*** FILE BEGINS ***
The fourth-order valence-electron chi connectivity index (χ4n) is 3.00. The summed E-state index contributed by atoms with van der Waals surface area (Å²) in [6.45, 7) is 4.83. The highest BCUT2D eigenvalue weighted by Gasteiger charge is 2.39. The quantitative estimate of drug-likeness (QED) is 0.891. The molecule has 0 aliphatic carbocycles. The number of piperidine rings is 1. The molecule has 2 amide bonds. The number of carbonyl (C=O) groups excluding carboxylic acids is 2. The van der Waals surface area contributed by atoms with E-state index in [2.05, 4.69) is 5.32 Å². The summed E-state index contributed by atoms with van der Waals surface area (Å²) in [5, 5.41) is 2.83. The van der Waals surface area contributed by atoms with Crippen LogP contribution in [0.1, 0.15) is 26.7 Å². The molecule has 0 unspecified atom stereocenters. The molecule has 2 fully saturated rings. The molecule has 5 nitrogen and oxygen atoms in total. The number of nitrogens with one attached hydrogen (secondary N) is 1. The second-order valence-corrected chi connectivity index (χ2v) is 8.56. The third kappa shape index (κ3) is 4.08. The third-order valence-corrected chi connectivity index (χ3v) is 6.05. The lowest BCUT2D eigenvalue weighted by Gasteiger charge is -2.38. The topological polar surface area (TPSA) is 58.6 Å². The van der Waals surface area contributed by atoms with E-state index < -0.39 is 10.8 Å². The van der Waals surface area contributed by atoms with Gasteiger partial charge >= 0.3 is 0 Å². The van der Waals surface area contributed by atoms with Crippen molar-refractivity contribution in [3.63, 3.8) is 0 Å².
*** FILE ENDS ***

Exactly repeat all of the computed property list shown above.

The fourth-order valence-electron chi connectivity index (χ4n) is 3.00. The summed E-state index contributed by atoms with van der Waals surface area (Å²) in [6.45, 7) is 4.83. The highest BCUT2D eigenvalue weighted by Gasteiger charge is 2.39. The quantitative estimate of drug-likeness (QED) is 0.891. The molecule has 0 aliphatic carbocycles. The number of piperidine rings is 1. The molecule has 2 amide bonds. The number of carbonyl (C=O) groups excluding carboxylic acids is 2. The van der Waals surface area contributed by atoms with E-state index in [2.05, 4.69) is 5.32 Å². The summed E-state index contributed by atoms with van der Waals surface area (Å²) in [5, 5.41) is 2.83. The van der Waals surface area contributed by atoms with Crippen LogP contribution in [0.1, 0.15) is 26.7 Å². The molecule has 0 unspecified atom stereocenters. The molecule has 2 fully saturated rings. The molecule has 5 nitrogen and oxygen atoms in total. The number of nitrogens with one attached hydrogen (secondary N) is 1. The second-order valence-corrected chi connectivity index (χ2v) is 8.56. The third kappa shape index (κ3) is 4.08. The third-order valence-corrected chi connectivity index (χ3v) is 6.05. The lowest BCUT2D eigenvalue weighted by Gasteiger charge is -2.38. The topological polar surface area (TPSA) is 58.6 Å². The van der Waals surface area contributed by atoms with E-state index < -0.39 is 10.8 Å². The van der Waals surface area contributed by atoms with Gasteiger partial charge >= 0.3 is 0 Å². The van der Waals surface area contributed by atoms with Crippen molar-refractivity contribution in [3.63, 3.8) is 0 Å².